Sevoflurane Shows Promise as Topical Analgesic for Intractable Pain

By Scott Baltic

August 03, 2020

NEW YORK (Reuters Health) - The widely used inhalational anesthetic sevoflurane was effective as a topical analgesic in treating otherwise refractory pain in an elderly patient with a severe leg ulcer, in a case report newly published by Spanish physicians.

In addition, there are indications that the medication accelerated healing of the year-old ulcer, Dr. Manuel Geronimo-Pardo of Complejo Hospitalario Universítario, in Albacete, and colleagues report in the BMJ Supportive and Palliative Care.

"Sevoflurane produces a rapid, intense, and long-lasting analgesic effect when it is irrigated on painful wounds, regardless of the etiology of the ulcer and the nature of the pain," Dr. Geronimo-Pardo told Reuters Health by email. "Mild and transient itching at the wound edges is the most frequent adverse effect, so the risk-benefit profile is favorable."

An 87-year-old woman was under palliative treatment for advanced endometrial cancer, but also had numerous comorbidities, including type 2 diabetes, hypertension, acute coronary syndrome with a stent, chronic kidney failure, and peripheral arterial occlusive disease. Her living will barred hospital admission or any invasive procedures.

For the previous 13 months, the patient had severe pain from a mixed vascular ulcer (7 cm by 2 cm, and 1 cm deep at presentation to the authors) on the back of her right foot.

Minor and major opioids, adjuvant analgesics and conventional systemic analgesics were either ineffective or were abandoned because of adverse events. The patient declined leg amputation.

The patient's pain was so severe it interfered with sleep, precluded physical activity, and produced depression and suicidal ideation. Further, daily dressings were extremely painful.

The patient consented to topical sevoflurane 6 ml, applied at home from pre-filled syringes. Within about three minutes of the first application, her pain fell from 9/10 to 2/10. Because the analgesic effect lasted longer than 24 hours and sevoflurane was applied daily, the patient's pain remained below 2/10 thereafter.

Systemic analgesics were tapered, the patient's suicidal ideation disappeared, and her physical activity, sleep and mood improved, until her death four months later of neoplastic disease.

Dr. Geronimo-Pardo said the available evidence is insufficient to recommend sevoflurane for the management of non-complicated wounds. His advice to health workers is to try sevoflurane for the management of complicated chronic wounds in which usual therapies have failed, such as ulcers causing refractory pain, ulcers superinfected by multidrug-resistant organisms, or hard-to-heal ulcers.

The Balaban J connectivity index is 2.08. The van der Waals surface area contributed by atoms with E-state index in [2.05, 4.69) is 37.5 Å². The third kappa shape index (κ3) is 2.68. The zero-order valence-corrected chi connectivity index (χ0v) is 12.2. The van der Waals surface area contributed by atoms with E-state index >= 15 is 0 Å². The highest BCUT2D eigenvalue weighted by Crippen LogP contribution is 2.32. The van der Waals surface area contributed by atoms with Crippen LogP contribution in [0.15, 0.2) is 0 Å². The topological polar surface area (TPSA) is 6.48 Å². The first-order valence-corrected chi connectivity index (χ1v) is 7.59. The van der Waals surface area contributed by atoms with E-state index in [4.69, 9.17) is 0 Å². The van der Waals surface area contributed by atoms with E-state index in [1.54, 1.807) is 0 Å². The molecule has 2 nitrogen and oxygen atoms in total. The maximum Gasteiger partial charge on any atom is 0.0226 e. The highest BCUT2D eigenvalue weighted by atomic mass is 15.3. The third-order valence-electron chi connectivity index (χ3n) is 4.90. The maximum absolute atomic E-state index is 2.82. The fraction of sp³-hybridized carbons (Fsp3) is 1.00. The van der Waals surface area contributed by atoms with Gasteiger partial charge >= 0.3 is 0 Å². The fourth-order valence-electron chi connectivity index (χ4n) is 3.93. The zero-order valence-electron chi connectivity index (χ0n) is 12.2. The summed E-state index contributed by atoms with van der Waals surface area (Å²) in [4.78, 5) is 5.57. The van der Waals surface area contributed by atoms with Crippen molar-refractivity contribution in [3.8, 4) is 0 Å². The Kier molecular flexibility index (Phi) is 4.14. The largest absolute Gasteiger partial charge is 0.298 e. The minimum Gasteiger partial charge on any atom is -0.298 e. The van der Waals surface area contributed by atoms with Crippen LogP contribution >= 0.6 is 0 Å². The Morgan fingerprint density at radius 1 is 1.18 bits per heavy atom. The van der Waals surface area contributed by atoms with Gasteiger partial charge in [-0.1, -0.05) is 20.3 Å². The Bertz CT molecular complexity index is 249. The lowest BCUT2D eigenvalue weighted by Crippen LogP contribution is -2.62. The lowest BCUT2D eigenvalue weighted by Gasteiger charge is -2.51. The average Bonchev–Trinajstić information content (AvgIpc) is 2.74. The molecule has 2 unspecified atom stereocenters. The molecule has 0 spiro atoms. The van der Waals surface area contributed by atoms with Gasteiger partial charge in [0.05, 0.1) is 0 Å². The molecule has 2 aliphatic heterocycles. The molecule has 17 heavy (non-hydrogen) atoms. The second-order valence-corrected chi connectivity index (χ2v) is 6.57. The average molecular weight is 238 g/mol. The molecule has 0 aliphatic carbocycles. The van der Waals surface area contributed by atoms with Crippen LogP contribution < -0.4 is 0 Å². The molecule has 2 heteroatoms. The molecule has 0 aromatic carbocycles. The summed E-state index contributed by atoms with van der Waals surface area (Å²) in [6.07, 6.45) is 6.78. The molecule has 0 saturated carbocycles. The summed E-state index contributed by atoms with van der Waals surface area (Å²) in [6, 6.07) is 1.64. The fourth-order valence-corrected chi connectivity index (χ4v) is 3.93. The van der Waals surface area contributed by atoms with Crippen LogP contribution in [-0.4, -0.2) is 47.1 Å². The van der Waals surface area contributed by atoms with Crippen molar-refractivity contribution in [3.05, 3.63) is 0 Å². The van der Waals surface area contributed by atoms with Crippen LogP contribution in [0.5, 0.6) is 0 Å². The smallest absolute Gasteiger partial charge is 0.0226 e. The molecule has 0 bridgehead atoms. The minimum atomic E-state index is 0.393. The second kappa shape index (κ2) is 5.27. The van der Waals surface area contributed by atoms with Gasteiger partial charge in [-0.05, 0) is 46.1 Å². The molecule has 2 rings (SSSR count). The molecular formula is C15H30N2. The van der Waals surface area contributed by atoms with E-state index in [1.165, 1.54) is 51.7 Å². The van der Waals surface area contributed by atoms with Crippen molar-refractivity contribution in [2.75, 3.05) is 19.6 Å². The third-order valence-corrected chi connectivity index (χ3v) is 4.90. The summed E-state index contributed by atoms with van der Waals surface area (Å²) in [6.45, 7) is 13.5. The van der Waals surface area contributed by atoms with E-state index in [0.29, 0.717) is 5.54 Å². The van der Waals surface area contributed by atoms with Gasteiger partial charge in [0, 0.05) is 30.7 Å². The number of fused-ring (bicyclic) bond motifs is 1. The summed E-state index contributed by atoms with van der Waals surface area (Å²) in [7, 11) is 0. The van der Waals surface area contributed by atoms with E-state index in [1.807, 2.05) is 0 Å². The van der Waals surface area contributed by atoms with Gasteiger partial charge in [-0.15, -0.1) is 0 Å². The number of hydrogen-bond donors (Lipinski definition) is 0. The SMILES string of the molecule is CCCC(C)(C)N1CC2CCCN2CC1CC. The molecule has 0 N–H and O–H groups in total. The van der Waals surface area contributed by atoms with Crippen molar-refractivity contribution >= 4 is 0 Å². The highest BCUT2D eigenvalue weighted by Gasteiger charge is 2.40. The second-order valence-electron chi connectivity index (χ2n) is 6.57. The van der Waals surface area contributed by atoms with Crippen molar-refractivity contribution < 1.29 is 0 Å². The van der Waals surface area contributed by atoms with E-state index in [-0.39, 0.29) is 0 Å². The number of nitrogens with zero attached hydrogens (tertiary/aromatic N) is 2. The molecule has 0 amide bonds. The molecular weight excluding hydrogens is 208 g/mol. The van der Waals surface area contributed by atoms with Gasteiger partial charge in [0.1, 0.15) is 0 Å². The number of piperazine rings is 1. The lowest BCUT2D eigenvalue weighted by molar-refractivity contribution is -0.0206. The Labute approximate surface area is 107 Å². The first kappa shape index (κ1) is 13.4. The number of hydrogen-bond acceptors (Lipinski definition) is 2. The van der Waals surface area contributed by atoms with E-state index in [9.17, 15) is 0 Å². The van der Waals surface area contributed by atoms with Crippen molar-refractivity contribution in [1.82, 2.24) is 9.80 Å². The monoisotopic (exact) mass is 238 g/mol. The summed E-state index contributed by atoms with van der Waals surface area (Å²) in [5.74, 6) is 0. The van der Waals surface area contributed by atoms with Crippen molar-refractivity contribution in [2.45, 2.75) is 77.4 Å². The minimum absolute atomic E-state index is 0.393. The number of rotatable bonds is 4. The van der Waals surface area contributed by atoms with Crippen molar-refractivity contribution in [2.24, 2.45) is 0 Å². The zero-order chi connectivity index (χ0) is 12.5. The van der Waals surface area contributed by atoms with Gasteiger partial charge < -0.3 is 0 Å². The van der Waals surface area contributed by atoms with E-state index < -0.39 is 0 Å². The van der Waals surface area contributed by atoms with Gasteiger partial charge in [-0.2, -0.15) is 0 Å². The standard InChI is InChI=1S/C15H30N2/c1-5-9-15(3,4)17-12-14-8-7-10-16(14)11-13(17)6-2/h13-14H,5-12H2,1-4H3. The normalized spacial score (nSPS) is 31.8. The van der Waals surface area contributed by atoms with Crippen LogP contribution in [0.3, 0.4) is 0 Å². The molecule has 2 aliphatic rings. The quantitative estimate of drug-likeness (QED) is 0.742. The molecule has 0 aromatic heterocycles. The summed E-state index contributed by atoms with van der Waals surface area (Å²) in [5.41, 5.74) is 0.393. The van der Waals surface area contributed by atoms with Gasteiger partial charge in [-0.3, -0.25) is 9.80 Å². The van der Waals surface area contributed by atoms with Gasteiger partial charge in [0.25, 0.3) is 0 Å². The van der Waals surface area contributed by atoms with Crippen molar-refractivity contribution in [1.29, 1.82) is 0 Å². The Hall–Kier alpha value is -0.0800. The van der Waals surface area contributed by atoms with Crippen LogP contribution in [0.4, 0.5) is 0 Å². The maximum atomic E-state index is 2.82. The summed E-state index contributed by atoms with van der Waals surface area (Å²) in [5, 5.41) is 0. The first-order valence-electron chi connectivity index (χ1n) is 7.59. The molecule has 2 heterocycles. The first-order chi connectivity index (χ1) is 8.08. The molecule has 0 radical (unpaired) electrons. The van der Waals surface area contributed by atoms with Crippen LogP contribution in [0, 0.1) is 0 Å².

The report notes that although the patient had had the leg ulcer for 13 months before starting topical sevoflurane therapy, the wound healed completely after 35 days of such treatment.

"We are fully convinced that sevoflurane promotes healing, as several hard-to-heal ulcers healed after a few weeks of being treated with it," Dr. Geronimo-Pardo said. He noted, however, that evidence of this is sparse and that healing is a time-consuming process that's influenced by multiple factors.

Dr. Geronimo-Pardo said he accidentally discovered sevoflurane's topical anesthesia capacity while he was studying the drug's in vitro antimicrobial properties. A drop of sevoflurane fell on his lip, which was immediately anesthetized.

Dr. Thomas J. Smith, director of palliative medicine at Johns Hopkins Medical Institutions, in Baltimore, told Reuters Health by email that most practitioners in the palliative care community have never heard of using topical sevoflurane.

"That said," he continued, "it appears to be uniquely effective at relieving the pain of skin and deeper ulcers, allowing for successful debridement and even healing." He pointed out that its effect is quick (minutes), long lasting (hours), and persistent for over weeks or even months if applied regularly.

Sevoflurane's U.S. price of as low as $102 for a 250 ml bottle makes the drug "highly attractive economically," Dr. Smith commented.

"This is definitely a new technique that I will see if we can add here for palliative and hospice patients, although it may have bigger applications in vascular medicine," he concluded. Dr. Smith was not involved with the case in question or the case report.

The authors declared no specific funding in connection with this case report. Dr. Geronimo-Pardo has financial ties to Vapogenix, Inc., which develops topical, non-narcotic medications to treat pain.

SOURCE: BMJ Supportive and Palliative Care, online June 29, 2020.